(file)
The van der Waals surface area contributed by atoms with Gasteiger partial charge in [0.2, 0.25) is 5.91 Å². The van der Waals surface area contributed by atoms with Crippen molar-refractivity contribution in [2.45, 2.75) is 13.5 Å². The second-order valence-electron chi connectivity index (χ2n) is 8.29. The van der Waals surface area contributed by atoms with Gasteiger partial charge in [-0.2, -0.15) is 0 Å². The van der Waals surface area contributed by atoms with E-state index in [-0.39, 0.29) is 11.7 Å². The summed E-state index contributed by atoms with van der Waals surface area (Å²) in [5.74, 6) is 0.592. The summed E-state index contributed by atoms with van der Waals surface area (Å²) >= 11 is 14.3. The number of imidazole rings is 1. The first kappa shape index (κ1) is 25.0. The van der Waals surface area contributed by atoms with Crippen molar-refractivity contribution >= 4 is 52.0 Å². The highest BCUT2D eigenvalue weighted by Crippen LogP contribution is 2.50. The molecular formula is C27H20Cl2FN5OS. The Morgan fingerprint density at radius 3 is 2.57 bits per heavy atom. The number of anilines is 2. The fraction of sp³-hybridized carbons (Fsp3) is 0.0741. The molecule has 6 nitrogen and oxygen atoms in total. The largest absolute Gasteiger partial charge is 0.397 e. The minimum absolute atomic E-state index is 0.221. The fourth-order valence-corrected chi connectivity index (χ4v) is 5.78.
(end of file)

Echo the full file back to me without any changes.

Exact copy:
The van der Waals surface area contributed by atoms with Gasteiger partial charge in [0.2, 0.25) is 5.91 Å². The van der Waals surface area contributed by atoms with Crippen molar-refractivity contribution in [2.45, 2.75) is 13.5 Å². The second-order valence-electron chi connectivity index (χ2n) is 8.29. The van der Waals surface area contributed by atoms with Gasteiger partial charge in [-0.2, -0.15) is 0 Å². The van der Waals surface area contributed by atoms with E-state index in [-0.39, 0.29) is 11.7 Å². The summed E-state index contributed by atoms with van der Waals surface area (Å²) in [5.74, 6) is 0.592. The summed E-state index contributed by atoms with van der Waals surface area (Å²) >= 11 is 14.3. The number of imidazole rings is 1. The first kappa shape index (κ1) is 25.0. The van der Waals surface area contributed by atoms with Crippen molar-refractivity contribution >= 4 is 52.0 Å². The highest BCUT2D eigenvalue weighted by Crippen LogP contribution is 2.50. The molecular formula is C27H20Cl2FN5OS. The Morgan fingerprint density at radius 3 is 2.57 bits per heavy atom. The number of anilines is 2. The fraction of sp³-hybridized carbons (Fsp3) is 0.0741. The molecule has 6 nitrogen and oxygen atoms in total. The largest absolute Gasteiger partial charge is 0.397 e. The minimum absolute atomic E-state index is 0.221. The fourth-order valence-corrected chi connectivity index (χ4v) is 5.78.